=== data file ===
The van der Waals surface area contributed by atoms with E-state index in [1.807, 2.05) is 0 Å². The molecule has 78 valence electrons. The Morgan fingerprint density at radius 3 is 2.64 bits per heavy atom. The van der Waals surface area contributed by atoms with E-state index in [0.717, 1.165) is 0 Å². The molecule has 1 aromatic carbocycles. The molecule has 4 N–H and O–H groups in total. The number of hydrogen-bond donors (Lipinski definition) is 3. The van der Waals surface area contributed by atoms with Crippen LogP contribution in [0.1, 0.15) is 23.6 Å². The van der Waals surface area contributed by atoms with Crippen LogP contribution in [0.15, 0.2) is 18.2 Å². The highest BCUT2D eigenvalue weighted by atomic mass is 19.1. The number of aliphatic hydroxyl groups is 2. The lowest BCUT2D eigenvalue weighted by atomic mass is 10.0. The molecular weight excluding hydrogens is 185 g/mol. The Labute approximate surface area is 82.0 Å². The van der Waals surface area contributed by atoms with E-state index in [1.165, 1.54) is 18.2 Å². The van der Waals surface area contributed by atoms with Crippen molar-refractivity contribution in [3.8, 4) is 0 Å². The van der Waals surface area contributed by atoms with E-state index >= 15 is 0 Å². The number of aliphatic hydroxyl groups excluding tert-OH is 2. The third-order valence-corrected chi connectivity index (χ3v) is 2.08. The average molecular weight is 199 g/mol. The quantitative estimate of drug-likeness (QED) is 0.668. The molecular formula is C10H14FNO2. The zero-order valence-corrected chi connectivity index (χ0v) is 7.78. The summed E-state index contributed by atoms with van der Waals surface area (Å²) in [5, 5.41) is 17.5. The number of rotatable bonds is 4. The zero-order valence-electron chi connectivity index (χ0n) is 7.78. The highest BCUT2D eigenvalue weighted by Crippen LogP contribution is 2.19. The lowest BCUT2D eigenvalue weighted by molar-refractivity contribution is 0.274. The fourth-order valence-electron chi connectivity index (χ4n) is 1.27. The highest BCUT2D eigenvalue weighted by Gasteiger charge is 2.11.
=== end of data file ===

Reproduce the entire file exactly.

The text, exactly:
The van der Waals surface area contributed by atoms with E-state index in [1.807, 2.05) is 0 Å². The molecule has 78 valence electrons. The Morgan fingerprint density at radius 3 is 2.64 bits per heavy atom. The van der Waals surface area contributed by atoms with E-state index in [0.717, 1.165) is 0 Å². The molecule has 1 aromatic carbocycles. The molecule has 4 N–H and O–H groups in total. The number of hydrogen-bond donors (Lipinski definition) is 3. The van der Waals surface area contributed by atoms with Crippen LogP contribution in [0.1, 0.15) is 23.6 Å². The van der Waals surface area contributed by atoms with Crippen LogP contribution in [0.15, 0.2) is 18.2 Å². The highest BCUT2D eigenvalue weighted by atomic mass is 19.1. The number of aliphatic hydroxyl groups is 2. The lowest BCUT2D eigenvalue weighted by atomic mass is 10.0. The molecular weight excluding hydrogens is 185 g/mol. The Labute approximate surface area is 82.0 Å². The van der Waals surface area contributed by atoms with E-state index in [1.165, 1.54) is 18.2 Å². The van der Waals surface area contributed by atoms with Crippen molar-refractivity contribution in [3.8, 4) is 0 Å². The van der Waals surface area contributed by atoms with E-state index >= 15 is 0 Å². The number of aliphatic hydroxyl groups excluding tert-OH is 2. The third-order valence-corrected chi connectivity index (χ3v) is 2.08. The average molecular weight is 199 g/mol. The quantitative estimate of drug-likeness (QED) is 0.668. The molecular formula is C10H14FNO2. The zero-order valence-corrected chi connectivity index (χ0v) is 7.78. The summed E-state index contributed by atoms with van der Waals surface area (Å²) in [5, 5.41) is 17.5. The number of rotatable bonds is 4. The zero-order valence-electron chi connectivity index (χ0n) is 7.78. The highest BCUT2D eigenvalue weighted by Crippen LogP contribution is 2.19. The lowest BCUT2D eigenvalue weighted by molar-refractivity contribution is 0.274. The fourth-order valence-electron chi connectivity index (χ4n) is 1.27. The highest BCUT2D eigenvalue weighted by Gasteiger charge is 2.11.